Why should we not mention here one of the petty miseries of our journey (for what journey is without them) ? During the whole of this day's rather toilsome travelling we never broke our fast. Having started from Otouz before our kind hosts were up, we had reckoned upon Koz ; but at Koz we found a village itself half [254] famished_ A Tatar village called Toklouk stands not far from thence, with its pretty minaret surrounded by orchards ; but the orchards were stripped and the houses closed, every one being out working in the fields ; a fountain with icy water, alone represented that pious hospitality which the Tatars impose on themselves as a duty. Meanwhile, we passed over a tract of hilly ground, barren enough in appearance, stretching between the sea and the mountains ; immense vineyards lay spread out before us, but, fortunately for the repose of our conscience, the vintage was over in this part of the country. At length, towards evening, we descended into the valley of Sou-dagh, and before we had reached the village, which lies out at the very extremity of the rich vale, we were enabled to obtain a few bunches of grapes, which in some degree restored our strength.

The locality which is called Sou-dagh is, properly speaking, a small tract of country, over which are dis- seminated, here and there, a multitude of country seats, the head-quarters of numerous vine-growing establish- ments. The village, consisting of a pretty church, several houses, and a sort of khan, in which the dealers lodge at the time of the vintage, occupies the northern extremity of this spacious valley. From this point to the sea-shore there is a gentle inclination, favouring the current of the Soouq-son, in the Tatar language [255] " cold water." The waters of this cool streamlet irrigate the whole surrounding country, and subsequently flow into the sea at the base of the mountain, on which stand the stately ruins of the ancient Genoese settlement.

The translation of Sou-dagh, a picturesque name, composed, according to the custom of the people of this country, of two significant monosyllables, is Water- mountain, and conveys in two words the characteristics of the prospect presented to the eye. The name must unquestionably be of ancient date, as it was already known in the days of the Greek colonies. though under some variations of form, being sometimes called Soldaïa, and sometimes Sougdaia. Towards the ninth century, the prosperity of Sou-dagh was such, that the name of that city was applied to all the Greek possessions iii the Crimea, which were included under the common designation of Sogdaia. At a later period, under the Genoese, Sou-dagh was again raised to a high degree of power, and at the present day an immense promontory is covered with its ruined walls, still erect, the boundary of the city being marked out by a number of solid towers. At the foot of the mountain may be seen a miserable Tatar hamlet ; proceeding upwards, towards the demolished city, the traveller will meet with a Turkish fountain, elegantly sculptured, into which a figure of St. Michael, rudely designed, has been incrusted.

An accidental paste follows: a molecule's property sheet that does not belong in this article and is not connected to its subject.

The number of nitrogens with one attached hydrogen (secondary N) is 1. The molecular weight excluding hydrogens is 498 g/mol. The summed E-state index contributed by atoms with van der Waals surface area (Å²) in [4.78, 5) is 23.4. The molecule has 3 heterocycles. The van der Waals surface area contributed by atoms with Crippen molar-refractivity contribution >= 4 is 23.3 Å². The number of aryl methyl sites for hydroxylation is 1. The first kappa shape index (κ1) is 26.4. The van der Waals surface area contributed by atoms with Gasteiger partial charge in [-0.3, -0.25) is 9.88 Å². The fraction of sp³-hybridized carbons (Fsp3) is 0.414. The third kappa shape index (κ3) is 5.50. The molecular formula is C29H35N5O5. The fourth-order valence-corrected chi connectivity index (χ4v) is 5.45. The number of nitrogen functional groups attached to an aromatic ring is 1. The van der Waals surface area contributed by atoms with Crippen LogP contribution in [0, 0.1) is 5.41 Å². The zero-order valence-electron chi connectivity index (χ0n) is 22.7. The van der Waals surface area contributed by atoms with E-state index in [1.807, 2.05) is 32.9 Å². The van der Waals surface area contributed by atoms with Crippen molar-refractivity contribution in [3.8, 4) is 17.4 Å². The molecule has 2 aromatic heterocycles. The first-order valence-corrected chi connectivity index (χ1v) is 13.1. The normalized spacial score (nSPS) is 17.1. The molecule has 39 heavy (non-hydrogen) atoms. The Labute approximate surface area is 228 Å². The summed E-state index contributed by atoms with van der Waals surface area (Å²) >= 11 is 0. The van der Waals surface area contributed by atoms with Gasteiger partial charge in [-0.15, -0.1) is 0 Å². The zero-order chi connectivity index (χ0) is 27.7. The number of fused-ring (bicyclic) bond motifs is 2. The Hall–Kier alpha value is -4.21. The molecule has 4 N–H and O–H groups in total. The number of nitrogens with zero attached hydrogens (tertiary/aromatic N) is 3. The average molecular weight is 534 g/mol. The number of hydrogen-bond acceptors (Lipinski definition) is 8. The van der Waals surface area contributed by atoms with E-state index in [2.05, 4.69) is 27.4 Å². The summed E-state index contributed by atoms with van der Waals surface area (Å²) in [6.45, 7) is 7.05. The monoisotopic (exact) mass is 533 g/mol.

[256] The fortress was formerly surrounded by a ditch, which time has filled up, and exactly, as in the case of Balaklava, the ground on which the ancient citadel stood, forms an inconvenient declivity ; towards the lower part, however, near the walls, may be seen several large buildings : two dilapidated barracks, the ruins of ruins, having been constructed from the materials of former buildings, spacious cisterns and water conduits laid out with skill and intelligence, a mosque, and a few modern but deserted houses, constitute all that now remains of the wealthy Sou-dagh, long favoured by the situation of its port, the protection of its fortress, and the admirable fertility of the surrounding country. Let the reader picture to himself in those remote times this delightful valley, clothed with a vigorous vegetation, and large forests, beneath whose vaulted shade flowed a limpid river, and behold close to this spot, so simple and poetical in its beauty, an active and stirring city, with its port filled with vessels ! He will then have an idea of the valley of Sou-dagh, so long and widely renowned. In the present day all this breadth of colouring has made room for the more utilitarian beauties of an immense wine country, interspersed with fruitful orchards. It is especially in spring, we were told, that Sou-dagh should be seen, when the almond and peach trees cover with their rich blossoms the [257] smiling valley favoured of nature ! With each century comes a new dress, and a new form of poetry.